Saturday, August 17, 2013

Navicular Disease and Treatments... Oct. 11, 2011 by Heather Smith Thomas

Navicular Disease and Treatments

By Heather Smith Thomas
EC October, 2011
In earlier years, a diagnosis of navicular disease was often considered career-ending for a horse. Chronic lameness was typical, in spite of therapeutic shoeing, medication, etc. and sometimes the only option to enable the horse to travel sound was neurectomy—so he would no longer feel pain in the foot. Success rate for neurectomy is only about 50% however, because the nerves may regrow, and this procedure is not without risk.
Today we realize that what was earlier called navicular disease (with the horse showing pain in the rear part of the foot, often positive to hoof testers over the navicular area and going sound after a posterior digital nerve block) includes a host of different problems within the foot, some of which are unrelated to the navicular bone and/or its bursa. The term navicular syndrome is now used instead unless the condition actually affects the bone and bursa specifically.
Mike Pownall, DVM (veterinarian/farrier, McKee-Pownall Equine Services, Rockwood, Ontario) says the biggest difference today in diagnosing and treating heel pain, compared to 10 or 20 years ago, is the advent of MRI. This diagnostic technique enables us to know what is actually going on with the foot.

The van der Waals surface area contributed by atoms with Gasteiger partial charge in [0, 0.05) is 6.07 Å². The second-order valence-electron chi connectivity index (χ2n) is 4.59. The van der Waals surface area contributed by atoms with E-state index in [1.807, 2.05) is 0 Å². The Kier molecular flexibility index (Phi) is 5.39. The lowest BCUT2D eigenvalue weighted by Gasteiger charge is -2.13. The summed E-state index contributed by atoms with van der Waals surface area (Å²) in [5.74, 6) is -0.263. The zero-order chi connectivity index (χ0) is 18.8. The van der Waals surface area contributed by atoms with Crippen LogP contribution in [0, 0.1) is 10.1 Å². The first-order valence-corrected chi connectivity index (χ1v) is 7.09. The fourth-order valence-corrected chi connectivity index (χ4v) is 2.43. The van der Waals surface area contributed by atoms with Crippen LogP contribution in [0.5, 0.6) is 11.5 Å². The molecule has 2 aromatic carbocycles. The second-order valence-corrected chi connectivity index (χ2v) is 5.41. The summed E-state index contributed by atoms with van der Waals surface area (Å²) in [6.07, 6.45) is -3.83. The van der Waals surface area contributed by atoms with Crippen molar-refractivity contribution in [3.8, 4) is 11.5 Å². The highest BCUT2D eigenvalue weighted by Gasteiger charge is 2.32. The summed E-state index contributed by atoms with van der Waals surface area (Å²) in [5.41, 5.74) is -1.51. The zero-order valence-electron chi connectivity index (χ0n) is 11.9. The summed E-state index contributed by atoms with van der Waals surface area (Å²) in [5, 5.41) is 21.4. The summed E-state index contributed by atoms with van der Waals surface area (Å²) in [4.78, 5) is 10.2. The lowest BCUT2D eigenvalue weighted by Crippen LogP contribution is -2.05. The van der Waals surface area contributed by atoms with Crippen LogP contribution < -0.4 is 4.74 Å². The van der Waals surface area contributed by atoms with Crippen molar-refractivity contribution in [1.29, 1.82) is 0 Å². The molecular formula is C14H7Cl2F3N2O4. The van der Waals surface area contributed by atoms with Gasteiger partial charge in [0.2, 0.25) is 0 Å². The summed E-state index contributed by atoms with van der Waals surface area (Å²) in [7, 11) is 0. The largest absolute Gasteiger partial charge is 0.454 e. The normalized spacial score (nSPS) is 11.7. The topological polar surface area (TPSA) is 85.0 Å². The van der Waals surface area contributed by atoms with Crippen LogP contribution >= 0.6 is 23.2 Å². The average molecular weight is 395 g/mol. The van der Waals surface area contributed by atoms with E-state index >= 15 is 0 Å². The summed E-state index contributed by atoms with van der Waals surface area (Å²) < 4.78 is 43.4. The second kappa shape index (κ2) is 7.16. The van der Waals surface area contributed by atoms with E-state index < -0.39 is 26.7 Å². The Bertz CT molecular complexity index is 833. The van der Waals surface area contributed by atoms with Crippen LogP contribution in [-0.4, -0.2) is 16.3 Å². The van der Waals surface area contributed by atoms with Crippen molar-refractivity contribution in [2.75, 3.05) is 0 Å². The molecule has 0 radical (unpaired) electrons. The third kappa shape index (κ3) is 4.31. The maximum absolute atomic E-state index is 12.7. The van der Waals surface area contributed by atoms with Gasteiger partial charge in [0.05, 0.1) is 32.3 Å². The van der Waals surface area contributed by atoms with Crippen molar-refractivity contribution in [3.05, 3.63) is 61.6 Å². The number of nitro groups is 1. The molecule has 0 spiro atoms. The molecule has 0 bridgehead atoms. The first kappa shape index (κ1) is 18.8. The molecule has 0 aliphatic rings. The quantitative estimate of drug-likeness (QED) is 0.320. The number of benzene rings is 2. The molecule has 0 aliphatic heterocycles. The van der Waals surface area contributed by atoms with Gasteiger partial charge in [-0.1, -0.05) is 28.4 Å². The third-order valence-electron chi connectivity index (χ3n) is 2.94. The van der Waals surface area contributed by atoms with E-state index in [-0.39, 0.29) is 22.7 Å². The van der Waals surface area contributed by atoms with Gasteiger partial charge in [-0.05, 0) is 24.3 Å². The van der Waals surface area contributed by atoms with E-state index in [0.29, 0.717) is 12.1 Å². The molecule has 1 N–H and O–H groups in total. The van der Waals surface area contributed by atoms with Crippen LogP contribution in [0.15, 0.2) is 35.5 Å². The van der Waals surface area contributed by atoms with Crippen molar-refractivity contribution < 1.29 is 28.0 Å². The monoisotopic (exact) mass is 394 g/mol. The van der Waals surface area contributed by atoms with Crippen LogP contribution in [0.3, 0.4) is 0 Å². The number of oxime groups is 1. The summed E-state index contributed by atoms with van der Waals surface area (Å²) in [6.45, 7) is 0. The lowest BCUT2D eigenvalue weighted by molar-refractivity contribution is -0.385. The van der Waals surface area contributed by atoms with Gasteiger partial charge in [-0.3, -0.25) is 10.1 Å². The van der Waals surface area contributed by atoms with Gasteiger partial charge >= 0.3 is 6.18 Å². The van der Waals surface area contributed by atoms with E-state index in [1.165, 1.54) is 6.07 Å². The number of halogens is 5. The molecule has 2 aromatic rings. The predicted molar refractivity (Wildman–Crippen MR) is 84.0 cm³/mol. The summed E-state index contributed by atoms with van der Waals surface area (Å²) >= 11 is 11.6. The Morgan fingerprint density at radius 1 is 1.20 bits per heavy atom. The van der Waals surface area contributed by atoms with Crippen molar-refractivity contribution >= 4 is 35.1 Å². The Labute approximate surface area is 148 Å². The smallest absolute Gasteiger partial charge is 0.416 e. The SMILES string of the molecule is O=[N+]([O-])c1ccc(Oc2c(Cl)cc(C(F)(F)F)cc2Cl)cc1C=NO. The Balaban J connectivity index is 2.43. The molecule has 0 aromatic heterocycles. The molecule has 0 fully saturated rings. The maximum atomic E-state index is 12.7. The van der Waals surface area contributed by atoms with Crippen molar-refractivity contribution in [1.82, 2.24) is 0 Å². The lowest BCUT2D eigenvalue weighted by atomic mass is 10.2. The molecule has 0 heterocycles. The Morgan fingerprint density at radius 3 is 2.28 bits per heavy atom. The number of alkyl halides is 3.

“It gives us an accurate diagnosis, and more accurate and effective treatment options, and also gives us a prognosis. Without using MRI, a person is usually trying to deal with the condition with shoeing, shockwave treatment, injecting the bursa or coffin joint, or resting the horse,” he says. You are just shooting in the dark as to what might be the best treatment for that particular horse.
Joe Bracamonte, DVM, DVSc, Diplomate ACVS (Assistant Professor, Large Animal Surgery, Western College of Veterinary Medicine, University of Saskatchewan) says our way of looking at horses with navicular disease has changed. “Radiography, for a long time, served as the gold standard for looking at horses with lameness localized to the foot. Radiographs provided excellent evaluation of bony structures but minimal information on soft tissue structures. We can’t assess very much soft tissue injury with radiography,” he explains.
“With MRI we can visualize so much more—not just the navicular bone. We can also identify lesions involving the deep digital flexor tendon. This is a common finding in horses that present with caudal heel pain, that cannot be assessed with plain radiographs,” says Bracamonte.
Other diagnostic methods that may be more helpful than radiographs include contrast CT scans, if a person doesn’t have access to MRI. Bone scan (nuclear scintigraphy) may also be helpful in some situations. “With accurate diagnosis we are able to help more horses with proper treatment and provide owners with a more realistic prognosis,” he says.